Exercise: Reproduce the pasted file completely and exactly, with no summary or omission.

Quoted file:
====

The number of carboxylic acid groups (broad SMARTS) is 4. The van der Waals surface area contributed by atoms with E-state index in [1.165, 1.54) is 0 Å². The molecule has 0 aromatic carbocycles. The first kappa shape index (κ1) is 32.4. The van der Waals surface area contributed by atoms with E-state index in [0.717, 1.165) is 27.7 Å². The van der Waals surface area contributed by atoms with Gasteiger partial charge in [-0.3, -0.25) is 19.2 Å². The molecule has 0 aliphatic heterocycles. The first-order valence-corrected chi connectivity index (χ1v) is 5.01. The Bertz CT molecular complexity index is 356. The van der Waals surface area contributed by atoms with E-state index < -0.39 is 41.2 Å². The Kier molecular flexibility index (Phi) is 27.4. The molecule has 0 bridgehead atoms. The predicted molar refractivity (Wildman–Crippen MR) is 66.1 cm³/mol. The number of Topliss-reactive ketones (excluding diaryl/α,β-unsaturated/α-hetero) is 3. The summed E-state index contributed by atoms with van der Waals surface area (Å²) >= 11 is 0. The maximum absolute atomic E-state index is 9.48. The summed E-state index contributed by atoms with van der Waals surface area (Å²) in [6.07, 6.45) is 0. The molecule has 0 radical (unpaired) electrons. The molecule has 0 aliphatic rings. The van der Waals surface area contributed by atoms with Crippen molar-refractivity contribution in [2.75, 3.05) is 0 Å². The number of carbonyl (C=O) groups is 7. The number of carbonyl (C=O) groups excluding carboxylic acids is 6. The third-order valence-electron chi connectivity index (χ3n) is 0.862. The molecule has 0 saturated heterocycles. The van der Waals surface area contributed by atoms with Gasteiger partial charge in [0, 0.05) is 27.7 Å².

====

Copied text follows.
The number of carboxylic acid groups (broad SMARTS) is 4. The van der Waals surface area contributed by atoms with E-state index in [1.165, 1.54) is 0 Å². The molecule has 0 aromatic carbocycles. The first kappa shape index (κ1) is 32.4. The van der Waals surface area contributed by atoms with E-state index in [0.717, 1.165) is 27.7 Å². The van der Waals surface area contributed by atoms with Gasteiger partial charge in [-0.3, -0.25) is 19.2 Å². The molecule has 0 aliphatic heterocycles. The first-order valence-corrected chi connectivity index (χ1v) is 5.01. The Bertz CT molecular complexity index is 356. The van der Waals surface area contributed by atoms with E-state index < -0.39 is 41.2 Å². The Kier molecular flexibility index (Phi) is 27.4. The molecule has 0 bridgehead atoms. The predicted molar refractivity (Wildman–Crippen MR) is 66.1 cm³/mol. The number of Topliss-reactive ketones (excluding diaryl/α,β-unsaturated/α-hetero) is 3. The summed E-state index contributed by atoms with van der Waals surface area (Å²) >= 11 is 0. The maximum absolute atomic E-state index is 9.48. The summed E-state index contributed by atoms with van der Waals surface area (Å²) in [6.07, 6.45) is 0. The molecule has 0 radical (unpaired) electrons. The molecule has 0 aliphatic rings. The van der Waals surface area contributed by atoms with Crippen molar-refractivity contribution in [2.75, 3.05) is 0 Å². The number of carbonyl (C=O) groups is 7. The number of carbonyl (C=O) groups excluding carboxylic acids is 6. The third-order valence-electron chi connectivity index (χ3n) is 0.862. The molecule has 0 saturated heterocycles. The van der Waals surface area contributed by atoms with Gasteiger partial charge in [0, 0.05) is 27.7 Å².